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"Happiness Is a Warm Gun"
Song by The Beatles from the album The Beatles
Released 22 November 1968
Recorded 24–25 September 1968,
EMI Studios, London
Genre Hard rock, blues-rock
Length 2:43
Label Apple Records
Writer Lennon/McCartney
Producer George Martin
The Beatles track listing
Template:The Beatles tracks

"Happiness Is a Warm Gun" is a song by The Beatles, featured on the eponymous double-disc album The Beatles, also known as The White Album. It is a John Lennon composition, credited to Lennon/McCartney.[citation needed]

InspirationEdit

According to Lennon, the title came from the cover of a gun magazine that producer George Martin showed him: "I think he showed me a cover of a magazine that said 'Happiness Is a Warm Gun.' It was a gun magazine. I just thought it was a fantastic, insane thing to say. A warm gun means you just shot something. Like heroin into your arm."Template:Sfn

"Happiness Is a Warm Gun" is Paul McCartney's favourite song on the White Album.[citation needed] Although tensions were high among the band during the album's recording sessions, they reportedly collaborated as a close unit to work out the song's challenging rhythmic and meter issues, and consequently considered it one of the few true "Beatles" songs on the album.[1]

StructureEdit

Lennon said he "put together three sections of different songs ... it seemed to run through all the different kinds of rock music."Template:Sfn The song is thus by the composer's own admission a pastiche. The song begins with a brief lilting section ("She's not a girl who misses much..."). Drums, bass and distorted guitar are introduced as this portion of the song proceeds. The surreal imagery from this section is allegedly taken from an acid trip that Lennon and Derek Taylor experienced, with Taylor contributing the opening lines.Template:Sfn After this, the song transitions into a Lennon song fragment called "I Need a Fix," built around an ominous-sounding guitar riff. This section drifts into the next section, a chorus of "Mother Superior jumped the gun." The final section is a doo-wop send up, with the back-up of vocals of "bang, bang, shoot shoot."

One of the most salient musical features of the song is its frequent shifts in time signature, some tempo changes, and some unusual phrasing. The song begins in standard 4/4 time but quickly begins to deviate from the norm. There is a five bar phrase rather than the usual four with the line beginning on "She's well acquainted...". The last phrase/line of that verse ("A soap impression . . . ") has a 6/4 bar (the second measure of the phrase) before going back to 4/4 for the last two bars of the phrase, and Ringo plays the downbeat on "1" in the fourth bar, giving a more unusual feel. The subsequent guitar lead and bridge can be analysed as a 3-bar pattern of 9/8, 12/8, 12/8 (or 5 bars—one of 9/8, four of 6/8, etc.), with Ringo retaining an implied 6/8 throughout, so that the snare drum downbeats are on "1" as often as not. This gives way to faster (almost double time) four bar pattern of 6/8, 6/4, 6/8, 7/4 for the "Mother Superior..." section before returning to a slower 4/4 for the doo-wop style ending. During the "When I hold you..." section, the rest of the band returns to 6/8, but Ringo stays in 4/4. This is one of the few examples of polyrhythm in The Beatles' repertoire.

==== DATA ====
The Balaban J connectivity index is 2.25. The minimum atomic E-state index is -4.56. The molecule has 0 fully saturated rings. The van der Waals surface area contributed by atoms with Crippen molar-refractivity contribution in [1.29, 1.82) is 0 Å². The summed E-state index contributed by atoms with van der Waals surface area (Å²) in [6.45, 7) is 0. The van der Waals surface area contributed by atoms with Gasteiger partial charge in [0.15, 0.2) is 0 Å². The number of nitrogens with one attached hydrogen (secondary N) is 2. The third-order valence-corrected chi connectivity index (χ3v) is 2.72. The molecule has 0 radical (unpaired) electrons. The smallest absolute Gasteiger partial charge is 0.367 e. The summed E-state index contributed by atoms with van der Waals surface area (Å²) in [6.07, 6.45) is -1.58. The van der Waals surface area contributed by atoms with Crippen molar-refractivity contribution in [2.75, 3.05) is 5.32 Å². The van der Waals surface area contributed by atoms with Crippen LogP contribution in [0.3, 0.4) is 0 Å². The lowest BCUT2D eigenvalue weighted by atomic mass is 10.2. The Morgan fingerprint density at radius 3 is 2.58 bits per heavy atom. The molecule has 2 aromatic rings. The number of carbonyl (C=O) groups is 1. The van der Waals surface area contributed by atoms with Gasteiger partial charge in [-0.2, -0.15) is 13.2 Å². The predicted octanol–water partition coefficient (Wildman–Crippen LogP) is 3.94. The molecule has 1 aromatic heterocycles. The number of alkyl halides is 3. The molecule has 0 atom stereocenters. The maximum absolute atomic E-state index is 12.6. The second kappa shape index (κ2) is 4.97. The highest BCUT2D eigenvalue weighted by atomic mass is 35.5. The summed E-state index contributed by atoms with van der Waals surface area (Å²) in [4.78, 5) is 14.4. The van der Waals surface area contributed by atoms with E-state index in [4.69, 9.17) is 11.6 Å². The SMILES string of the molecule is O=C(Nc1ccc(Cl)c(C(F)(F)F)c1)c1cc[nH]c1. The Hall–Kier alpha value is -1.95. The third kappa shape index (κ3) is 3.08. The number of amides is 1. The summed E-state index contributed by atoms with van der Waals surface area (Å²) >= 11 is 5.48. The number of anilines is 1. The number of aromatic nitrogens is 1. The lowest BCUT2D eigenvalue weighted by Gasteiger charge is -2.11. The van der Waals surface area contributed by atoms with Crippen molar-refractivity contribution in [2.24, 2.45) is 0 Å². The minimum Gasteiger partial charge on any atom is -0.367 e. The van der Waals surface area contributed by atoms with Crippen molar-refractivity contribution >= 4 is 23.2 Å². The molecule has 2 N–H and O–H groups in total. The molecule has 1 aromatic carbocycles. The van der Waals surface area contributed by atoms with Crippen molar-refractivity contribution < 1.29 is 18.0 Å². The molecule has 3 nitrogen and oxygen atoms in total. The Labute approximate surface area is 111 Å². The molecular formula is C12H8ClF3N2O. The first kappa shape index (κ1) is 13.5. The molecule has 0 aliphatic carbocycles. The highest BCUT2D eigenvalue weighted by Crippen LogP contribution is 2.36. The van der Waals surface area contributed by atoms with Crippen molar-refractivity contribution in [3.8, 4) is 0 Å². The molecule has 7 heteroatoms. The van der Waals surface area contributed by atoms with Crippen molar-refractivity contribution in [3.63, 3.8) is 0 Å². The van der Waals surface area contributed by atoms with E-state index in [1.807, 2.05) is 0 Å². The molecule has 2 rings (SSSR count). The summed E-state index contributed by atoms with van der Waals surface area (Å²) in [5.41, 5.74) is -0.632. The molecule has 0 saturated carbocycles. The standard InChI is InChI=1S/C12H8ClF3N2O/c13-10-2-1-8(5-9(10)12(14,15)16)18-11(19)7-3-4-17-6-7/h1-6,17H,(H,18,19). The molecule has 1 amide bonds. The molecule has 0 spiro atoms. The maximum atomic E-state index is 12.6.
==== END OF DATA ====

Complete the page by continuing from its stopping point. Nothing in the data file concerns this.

InterpretationsEdit

Many different interpretations of the song have been offered down the years. It has been said that, in addition to the obvious reference mentioned above, the "Warm Gun" could also be due to Lennon's sexual desire for Yoko OnoTemplate:Sfn and also to his well documented problems with heroin at the time of the recording of the White Album (in this case, the gun being a loaded syringe, although Lennon claimed to have snorted, rather than injected, heroin during the time that he used the drug). In his 1980 interview Lennon admitted to the double meaning of guns and sexuality ("that was the beginning of my relationship with Yoko and I was very sexually oriented then") but denied the song had anything to do with drugs.Template:Sfn

The song was not met warmly by American and British censors. It was banned by the BBC because of its sexual symbolism.Template:Sfn

PersonnelEdit

Cover versionsEdit

NotesEdit

  1. The Beatles, popular music and society: a thousand voices.Ian Inglis. Palgrave Macmillan Publishing, 2000.

ReferencesEdit

Template:The BeatlesTemplate:Use British English

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